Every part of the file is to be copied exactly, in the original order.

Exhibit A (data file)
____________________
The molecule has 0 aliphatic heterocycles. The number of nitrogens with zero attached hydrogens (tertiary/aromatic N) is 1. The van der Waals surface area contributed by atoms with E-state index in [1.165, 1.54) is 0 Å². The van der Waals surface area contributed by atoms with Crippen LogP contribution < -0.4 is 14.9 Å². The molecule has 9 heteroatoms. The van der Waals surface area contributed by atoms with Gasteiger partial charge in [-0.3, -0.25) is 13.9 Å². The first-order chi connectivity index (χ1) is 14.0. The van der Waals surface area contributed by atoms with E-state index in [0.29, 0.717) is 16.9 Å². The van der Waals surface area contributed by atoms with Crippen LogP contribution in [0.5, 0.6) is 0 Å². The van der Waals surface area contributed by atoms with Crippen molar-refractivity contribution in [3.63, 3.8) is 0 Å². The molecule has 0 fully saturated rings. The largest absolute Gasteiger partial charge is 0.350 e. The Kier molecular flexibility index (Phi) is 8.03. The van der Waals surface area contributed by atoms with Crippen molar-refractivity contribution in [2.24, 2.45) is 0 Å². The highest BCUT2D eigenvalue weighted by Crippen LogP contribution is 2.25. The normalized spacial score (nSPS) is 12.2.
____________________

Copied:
The molecule has 0 aliphatic heterocycles. The number of nitrogens with zero attached hydrogens (tertiary/aromatic N) is 1. The van der Waals surface area contributed by atoms with E-state index in [1.165, 1.54) is 0 Å². The van der Waals surface area contributed by atoms with Crippen LogP contribution < -0.4 is 14.9 Å². The molecule has 9 heteroatoms. The van der Waals surface area contributed by atoms with Gasteiger partial charge in [-0.3, -0.25) is 13.9 Å². The first-order chi connectivity index (χ1) is 14.0. The van der Waals surface area contributed by atoms with E-state index in [0.29, 0.717) is 16.9 Å². The van der Waals surface area contributed by atoms with Crippen LogP contribution in [0.5, 0.6) is 0 Å². The van der Waals surface area contributed by atoms with Crippen molar-refractivity contribution in [3.63, 3.8) is 0 Å². The molecule has 0 fully saturated rings. The largest absolute Gasteiger partial charge is 0.350 e. The Kier molecular flexibility index (Phi) is 8.03. The van der Waals surface area contributed by atoms with Crippen molar-refractivity contribution in [2.24, 2.45) is 0 Å². The highest BCUT2D eigenvalue weighted by Crippen LogP contribution is 2.25. The normalized spacial score (nSPS) is 12.2.